(Don't) Trust AND Verify Has Never Been More Crucial
Don't just trust that your DSP, SSP, or anything ad tech works. Verify it. If you can't then don't spend the money
This is an experimental campaign where I am targeting an inclusion list of mobile apps only. I left everything else open (all possible exchanges, all device types) because I wanted to see how well the DSP helped me get the list of apps that I wanted.
Turns out, it got NONE of the apps that I had in my whitelist. And that list was more than 10,000 long so there should have been at least SOME apps. Not only did the DSP not get me any of the apps that I wanted; measurement with a FouAnalytics in-ad tag shows mobile apps were only 5% and of that 44% were the Facebook app loading webpages (also not in-app inventory). 86% went to domains (as you see in the ancestorOrigins data grid to the right, below.
This amount of “error” is consistent with a previous experiment, where I targeted 1 domain but did not specify which exchange to use. In the chart below, you can see 15 sellerIDs in play, and the 1 correct sellerID only accounting for 73.3% of the impressions that I got. That means nearly 27% of the impressions went to something other than the domain I wanted to target. Again, this corroborates the observation that even if you use inclusion lists or whitelists, they may not be enforced well for you. And your mileage may vary depending on which DSP you use for buying.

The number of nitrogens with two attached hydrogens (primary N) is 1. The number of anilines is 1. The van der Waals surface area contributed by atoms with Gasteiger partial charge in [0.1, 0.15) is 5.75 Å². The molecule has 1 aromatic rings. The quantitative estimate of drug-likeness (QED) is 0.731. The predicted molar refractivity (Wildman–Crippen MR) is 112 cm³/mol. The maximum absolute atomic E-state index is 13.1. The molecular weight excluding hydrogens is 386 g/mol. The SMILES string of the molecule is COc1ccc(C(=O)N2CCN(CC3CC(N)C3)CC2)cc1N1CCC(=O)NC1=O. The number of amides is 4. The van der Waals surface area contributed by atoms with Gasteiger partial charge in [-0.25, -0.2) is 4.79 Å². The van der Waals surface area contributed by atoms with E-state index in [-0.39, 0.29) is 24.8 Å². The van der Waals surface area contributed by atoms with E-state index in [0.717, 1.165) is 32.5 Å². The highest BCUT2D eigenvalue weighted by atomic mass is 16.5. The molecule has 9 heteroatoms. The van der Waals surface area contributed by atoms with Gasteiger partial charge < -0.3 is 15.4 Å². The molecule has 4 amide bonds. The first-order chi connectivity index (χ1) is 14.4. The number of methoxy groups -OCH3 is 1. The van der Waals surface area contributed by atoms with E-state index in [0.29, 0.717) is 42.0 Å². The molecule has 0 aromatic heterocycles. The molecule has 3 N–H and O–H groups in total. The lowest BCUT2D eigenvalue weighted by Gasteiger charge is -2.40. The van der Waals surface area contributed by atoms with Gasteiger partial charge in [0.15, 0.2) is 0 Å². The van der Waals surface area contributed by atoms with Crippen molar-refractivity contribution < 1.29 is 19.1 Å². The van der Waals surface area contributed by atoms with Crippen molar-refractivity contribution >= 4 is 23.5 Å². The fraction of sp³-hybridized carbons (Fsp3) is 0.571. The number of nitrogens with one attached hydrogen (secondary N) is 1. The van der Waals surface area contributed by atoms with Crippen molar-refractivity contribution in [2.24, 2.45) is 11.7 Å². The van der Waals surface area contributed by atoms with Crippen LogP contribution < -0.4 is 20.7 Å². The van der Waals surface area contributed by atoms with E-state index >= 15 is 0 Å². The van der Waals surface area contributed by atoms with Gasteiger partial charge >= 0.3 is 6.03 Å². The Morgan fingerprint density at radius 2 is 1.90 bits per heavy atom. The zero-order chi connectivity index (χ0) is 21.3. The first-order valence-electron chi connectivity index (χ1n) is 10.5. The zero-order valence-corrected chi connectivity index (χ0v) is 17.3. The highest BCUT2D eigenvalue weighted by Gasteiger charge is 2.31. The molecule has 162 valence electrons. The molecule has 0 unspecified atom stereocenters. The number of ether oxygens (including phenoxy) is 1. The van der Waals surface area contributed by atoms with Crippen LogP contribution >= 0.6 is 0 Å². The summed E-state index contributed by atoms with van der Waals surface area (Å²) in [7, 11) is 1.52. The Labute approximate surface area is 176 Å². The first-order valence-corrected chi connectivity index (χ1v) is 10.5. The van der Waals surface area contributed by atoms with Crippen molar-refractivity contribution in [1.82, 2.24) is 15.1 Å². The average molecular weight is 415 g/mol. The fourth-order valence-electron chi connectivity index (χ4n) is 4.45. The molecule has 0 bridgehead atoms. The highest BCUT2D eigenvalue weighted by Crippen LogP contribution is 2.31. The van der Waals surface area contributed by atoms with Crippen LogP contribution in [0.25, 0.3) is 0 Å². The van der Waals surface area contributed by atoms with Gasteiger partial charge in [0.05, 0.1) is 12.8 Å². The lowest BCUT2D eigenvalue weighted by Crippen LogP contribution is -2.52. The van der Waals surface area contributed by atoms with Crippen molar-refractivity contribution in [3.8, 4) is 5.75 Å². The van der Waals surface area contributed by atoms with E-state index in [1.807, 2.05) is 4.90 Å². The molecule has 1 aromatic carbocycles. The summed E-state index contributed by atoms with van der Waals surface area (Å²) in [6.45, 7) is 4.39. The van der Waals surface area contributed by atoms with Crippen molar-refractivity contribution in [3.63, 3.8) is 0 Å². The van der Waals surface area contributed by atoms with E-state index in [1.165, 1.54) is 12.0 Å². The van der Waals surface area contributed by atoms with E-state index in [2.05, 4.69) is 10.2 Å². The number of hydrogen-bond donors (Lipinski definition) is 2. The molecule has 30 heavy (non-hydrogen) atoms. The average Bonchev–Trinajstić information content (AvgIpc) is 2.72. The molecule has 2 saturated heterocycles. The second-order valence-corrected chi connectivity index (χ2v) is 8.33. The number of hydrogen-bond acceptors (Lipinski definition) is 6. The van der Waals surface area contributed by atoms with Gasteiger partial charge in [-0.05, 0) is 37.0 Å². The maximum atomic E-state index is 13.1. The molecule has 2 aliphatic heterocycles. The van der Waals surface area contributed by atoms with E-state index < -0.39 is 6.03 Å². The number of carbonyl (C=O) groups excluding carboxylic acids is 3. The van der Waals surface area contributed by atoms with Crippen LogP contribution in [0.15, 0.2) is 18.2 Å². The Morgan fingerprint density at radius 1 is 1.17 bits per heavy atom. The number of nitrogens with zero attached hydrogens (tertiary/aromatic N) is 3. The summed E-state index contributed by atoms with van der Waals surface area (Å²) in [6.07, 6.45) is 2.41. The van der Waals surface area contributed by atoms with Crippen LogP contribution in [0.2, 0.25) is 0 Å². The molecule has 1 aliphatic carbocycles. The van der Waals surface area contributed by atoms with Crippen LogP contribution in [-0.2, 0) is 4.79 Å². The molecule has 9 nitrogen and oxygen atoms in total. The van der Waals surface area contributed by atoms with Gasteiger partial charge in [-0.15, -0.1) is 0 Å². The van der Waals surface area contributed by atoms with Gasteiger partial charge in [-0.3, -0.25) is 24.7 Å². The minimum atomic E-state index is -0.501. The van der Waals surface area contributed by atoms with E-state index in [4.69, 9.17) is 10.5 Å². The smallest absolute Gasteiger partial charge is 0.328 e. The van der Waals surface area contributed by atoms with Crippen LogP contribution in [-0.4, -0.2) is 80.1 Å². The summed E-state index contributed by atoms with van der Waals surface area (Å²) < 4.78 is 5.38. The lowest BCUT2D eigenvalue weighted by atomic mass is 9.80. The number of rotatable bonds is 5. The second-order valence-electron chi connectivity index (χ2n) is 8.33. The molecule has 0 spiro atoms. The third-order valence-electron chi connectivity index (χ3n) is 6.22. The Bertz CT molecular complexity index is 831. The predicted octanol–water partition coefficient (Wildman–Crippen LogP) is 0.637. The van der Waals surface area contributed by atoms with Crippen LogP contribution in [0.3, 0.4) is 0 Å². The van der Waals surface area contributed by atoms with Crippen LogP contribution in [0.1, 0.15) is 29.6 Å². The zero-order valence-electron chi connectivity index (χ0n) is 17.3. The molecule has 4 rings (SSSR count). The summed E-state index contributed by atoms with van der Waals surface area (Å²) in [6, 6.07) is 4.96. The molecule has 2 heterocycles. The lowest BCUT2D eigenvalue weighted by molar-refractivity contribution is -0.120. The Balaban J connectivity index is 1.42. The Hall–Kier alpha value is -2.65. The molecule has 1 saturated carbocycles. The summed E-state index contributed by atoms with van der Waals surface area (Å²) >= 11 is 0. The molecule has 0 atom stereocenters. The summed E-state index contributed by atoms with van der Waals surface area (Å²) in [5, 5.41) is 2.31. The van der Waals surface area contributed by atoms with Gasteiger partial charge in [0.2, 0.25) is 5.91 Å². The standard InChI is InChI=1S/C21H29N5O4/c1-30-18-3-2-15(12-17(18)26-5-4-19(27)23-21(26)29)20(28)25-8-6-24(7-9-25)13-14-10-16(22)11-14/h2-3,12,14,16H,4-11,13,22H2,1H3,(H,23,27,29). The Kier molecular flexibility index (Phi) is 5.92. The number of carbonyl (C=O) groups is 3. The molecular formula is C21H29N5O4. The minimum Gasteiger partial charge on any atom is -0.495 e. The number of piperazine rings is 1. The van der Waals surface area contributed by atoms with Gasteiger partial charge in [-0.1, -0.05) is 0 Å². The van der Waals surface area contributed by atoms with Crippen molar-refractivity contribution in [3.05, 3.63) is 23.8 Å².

When I locked it down and specified 1 exchange (in this case AppNexus, you can see there is improvement. 97% of the impressions went to the correct sellerID (I confirmed this with the publisher). That still means 3% of the impressions “leaked” somewhere else. But that is far better than 27% leaking elsewhere.
The point of this post is that you should never assume that the ad tech works and you are getting what you paid for. Always measure for yourself and see if you can corroborate what you thought you were buying. If they won’t let you measure it, that tells you something. If you are not getting what you thought you paid for, then stop buying. The old saying was “trust, but verify.” In ad tech, the best practice is “don’t trust, always verify.” Otherwise you are deceiving yourself and voluntarily getting ripped off.